As we all probably know, the intensity of the conflict has been very high, and the government has been using very high and according to some, disproportionally high levels of violence against the opposition.  However, the opposition must be doing something right as they are still holding onto some strategic strongholds, and according to the Syrian government, 4,000 of its soldiers have been killed in the conflict to date.[16]  So yes, the Syrian conflict also meets this criterion.

H)    “A peace treaty that produces at least 6 months of peace marks the end of the war.”[17]

We have not yet reached that stage of the conflict as of yet.

I)      “A decisive military victory by the rebels that produces a new regime should mark the end of the war. Because civil war is understood as an armed conflict against the government, continuing armed conflict against a new government implies a new civil war. If the government wins the war, a period of peace longer than 6 months must persist before we code a new war.”[18]

We have not yet reached that stage of the conflict as of yet.

J)      “A cease-fire, truce, or simply an end to the fighting can also mark the end of a civil war if they result in at least 2 years of peace. The period of peace must be longer what is required in the case of a peace agreement because we do not have clear signals of the parties’ intent to negotiate an agreement in the case of a truce/cease-fire.” [19]

We have not yet reached that stage of the conflict as of yet.

K)     “If new parties enter the war over new issues, a new war onset should be coded, subject to the same criteria. If the same parties return to a war over the same issues, we generally code the continuation of the old war, unless any of the above criteria for coding a war’s end apply for the period before the resurgence of fighting.”[20]

 

We have not yet reached that stage of the conflict as of yet.

In conclusion: From all of the answers gathered from the ‘coding rules’ questions, yes, Syria can be deemed to be in civil war (not a huge surprise really)…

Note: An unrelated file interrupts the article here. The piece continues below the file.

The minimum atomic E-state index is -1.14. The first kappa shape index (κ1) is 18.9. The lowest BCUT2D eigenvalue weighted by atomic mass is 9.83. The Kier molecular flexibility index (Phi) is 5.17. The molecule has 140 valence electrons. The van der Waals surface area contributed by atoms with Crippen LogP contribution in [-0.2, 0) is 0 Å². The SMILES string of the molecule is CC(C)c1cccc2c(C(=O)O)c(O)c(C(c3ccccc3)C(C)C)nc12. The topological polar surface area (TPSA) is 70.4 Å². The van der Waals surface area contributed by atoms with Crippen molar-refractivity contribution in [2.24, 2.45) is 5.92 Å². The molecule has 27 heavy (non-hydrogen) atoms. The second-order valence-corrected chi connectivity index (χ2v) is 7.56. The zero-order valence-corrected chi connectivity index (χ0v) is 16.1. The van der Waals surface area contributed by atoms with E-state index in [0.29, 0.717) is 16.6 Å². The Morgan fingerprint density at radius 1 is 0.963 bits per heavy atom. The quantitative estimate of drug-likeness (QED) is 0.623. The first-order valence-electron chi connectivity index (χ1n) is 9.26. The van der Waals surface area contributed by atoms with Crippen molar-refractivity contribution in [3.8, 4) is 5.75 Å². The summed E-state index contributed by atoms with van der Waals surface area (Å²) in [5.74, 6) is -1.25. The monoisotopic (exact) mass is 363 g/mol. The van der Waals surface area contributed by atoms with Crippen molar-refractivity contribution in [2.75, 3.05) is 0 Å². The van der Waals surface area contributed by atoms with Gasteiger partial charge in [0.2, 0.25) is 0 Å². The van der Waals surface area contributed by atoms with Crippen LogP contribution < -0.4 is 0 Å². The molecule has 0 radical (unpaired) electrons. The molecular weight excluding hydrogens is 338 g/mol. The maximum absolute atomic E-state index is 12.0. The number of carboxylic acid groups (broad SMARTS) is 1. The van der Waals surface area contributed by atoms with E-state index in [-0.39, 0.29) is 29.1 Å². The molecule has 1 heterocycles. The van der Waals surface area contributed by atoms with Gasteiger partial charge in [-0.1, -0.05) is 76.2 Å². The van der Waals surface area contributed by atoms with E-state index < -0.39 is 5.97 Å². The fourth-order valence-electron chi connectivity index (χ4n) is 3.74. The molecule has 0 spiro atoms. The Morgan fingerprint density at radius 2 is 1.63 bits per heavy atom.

The next post will be about weak state theory and how this relates to Syria’s future.  I will also be looking at the international community’s response to the conflict and why states choose the positions they choose.

 

 

 

 


[1] Nicholas Sambania, ‘What Is Civil War? Conceptual and Empirical Complexities of an operational Definition’, Journal of Conflict Resolution, Vol. 48, 2004

[2] Ibid.

[3] Ibid.

[4] Joseph Holliday for the Institute For The Study Of War, ‘Syria’s Armed Opposition’, Middle East Security Report 3, http://www.understandingwar.org/sites/default/files/Syrias_Armed_Opposition.pdf, March 2012

[5] Jane’s World Insurgency and Terrorism, ‘Free Syrian Army (FSA), Groups – Middle East – Active,July 24, 2012

[6] Nicholas Sambania, ‘What Is Civil War? Conceptual and Empirical Complexities of an operational Definition’, Journal of Conflict Resolution, Vol. 48, 2004

[7] Joseph Holliday for the Institute For The Study Of War, ‘Syria’s Armed Opposition’, Middle East Security Report 3, http://www.understandingwar.org/sites/default/files/Syrias_Armed_Opposition.pdf, March 2012

[8] Al Jazeera, ‘Fractured Revolution’, http://stream.aljazeera.com/story/fractured-revolution-0022335

, 08/09/12

[9] Nicholas Sambania, ‘What Is Civil War? Conceptual and Empirical Complexities of an operational Definition’, Journal of Conflict Resolution, Vol. 48, 2004

[11] International Coalition For The Responsibility To Protect, ‘Crisis In Syria’, http://www.responsibilitytoprotect.org/index.php/crises/crisis-in-syria, 2012

[13] Ibid.

[14] “This criterion makes coding very difficult because data on deaths throughout the duration of a conflict are hard to find. However, such coding rules are necessary to prevent to prevent one from coding from coding too many war starts in the same conflict or coding an ongoing civil war when for years after the conflict has ended…” Nicholas Sambania, ‘What Is Civil War? Conceptual and Empirical Complexities of an operational Definition’, Journal of Conflict Resolution, Vol. 48, 2004

[15] Ibid.

[16] Mail Online, ‘Killed in an instant: Moment a Syrian rebel checkpoint takes direct hit is captured in powerful photographs that show the cost of war’, http://www.dailymail.co.uk/news/article-2200283/Killed-instant-Moment-Syrian-rebel-checkpoint-takes-direct-hit-captured-powerful-photographs-cost-war.html, 09/09/2012

[17] Ibid.

[18] Ibid.

[19] Ibid.

[20] Ibid.